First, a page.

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Aesculus x carnea - Hayne.
                 
Common Name Red Horse Chestnut, Ruby Red Horsechestnut
Family Hippocastanaceae
USDA hardiness 5-7
Known Hazards The seed is rich in saponins[169]. Although poisonous, saponins are poorly absorbed by the human body and so most pass through without harm. Saponins are quite bitter and can be found in many common foods such as some beans. They can be removed by carefully leaching the seed or flour in running water. Thorough cooking, and perhaps changing the cooking water once, will also normally remove most of them. However, it is not advisable to eat large quantities of food that contain saponins. Saponins are much more toxic to some creatures, such as fish, and hunting tribes have traditionally put large quantities of them in streams, lakes etc in order to stupefy or kill the fish[K].
Habitats Not known in the wild.
Range A cultivated hybrid of garden origin, A. hippocastanum x A. pavia.
Edibility Rating  
Other Uses  
Weed Potential No
Medicinal Rating  
Care
Fully Hardy Moist Soil Semi-shade Full sun

Summary
Bloom Color: Pink, Red. Main Bloom Time: Early spring, Late spring, Mid spring. Form: Pyramidal, Rounded.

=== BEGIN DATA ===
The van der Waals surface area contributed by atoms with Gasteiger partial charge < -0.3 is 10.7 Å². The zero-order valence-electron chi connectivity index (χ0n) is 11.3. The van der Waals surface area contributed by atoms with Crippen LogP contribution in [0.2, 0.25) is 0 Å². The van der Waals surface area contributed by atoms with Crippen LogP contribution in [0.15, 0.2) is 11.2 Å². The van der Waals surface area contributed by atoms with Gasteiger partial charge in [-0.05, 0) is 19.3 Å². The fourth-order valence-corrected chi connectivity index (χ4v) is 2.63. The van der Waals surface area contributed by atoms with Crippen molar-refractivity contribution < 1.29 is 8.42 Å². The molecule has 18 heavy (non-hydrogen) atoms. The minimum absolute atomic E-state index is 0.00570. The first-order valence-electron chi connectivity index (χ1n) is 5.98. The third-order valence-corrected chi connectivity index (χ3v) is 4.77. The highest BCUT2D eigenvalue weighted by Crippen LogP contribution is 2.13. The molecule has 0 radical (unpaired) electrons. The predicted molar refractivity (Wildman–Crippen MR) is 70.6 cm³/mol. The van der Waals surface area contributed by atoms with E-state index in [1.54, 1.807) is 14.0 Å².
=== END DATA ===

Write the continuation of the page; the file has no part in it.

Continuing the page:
Aesculus x carnea Red Horse Chestnut, Ruby Red Horsechestnut


http://commons.wikimedia.org/wiki/User:Jnn
Aesculus x carnea Red Horse Chestnut, Ruby Red Horsechestnut
http://commons.wikimedia.org/wiki/User:Jnn
   
Physical Characteristics
 icon of manicon of lolypop
Aesculus x carnea is a deciduous Tree growing to 25 m (82ft 0in) at a slow rate.
It is hardy to zone (UK) 4 and is not frost tender. It is in flower in July, and the seeds ripen in September. The flowers are hermaphrodite (have both male and female organs) and are pollinated by Bees.Suitable for: light (sandy), medium (loamy) and heavy (clay) soils and prefers well-drained soil. Suitable pH: acid, neutral and basic (alkaline) soils. It can grow in semi-shade (light woodland) or no shade. It prefers moist soil.

Synonyms

Habitats
Woodland Garden Canopy;
Edible Uses
Edible Parts: Seed.
Edible Uses:

We have no details for this species, but the following notes almost certainly apply to it. Seed - cooked. It can be dried, ground into a flour and used as a gruel. The seed is quite large, about 20mm in diameter, and is also easily harvested. Unfortunately, it is rich in saponins and these toxins need to be removed before the seed can be eaten. See also the notes above on toxicity. The following notes apply to A. californica, but are probably also relevant here:- The seed needs to be leached of toxins before it becomes safe to eat - the Indians would do this by slow-roasting the nuts (which would have rendered the saponins harmless) and then cutting them into thin slices, putting them into a cloth bag and rinsing them in a stream for 2 - 5 days[213]. Most of the minerals etc would also have been leached out by this treatment[K].
Medicinal Uses


Plants For A Future can not take any responsibility for any adverse effects from the use of plants. Always seek advice from a professional before using a plant medicinally.

Bach.

The plant is used in Bach flower remedies - the keywords for prescribing it are 'Excessive fear' and 'Anxiety for others'[209].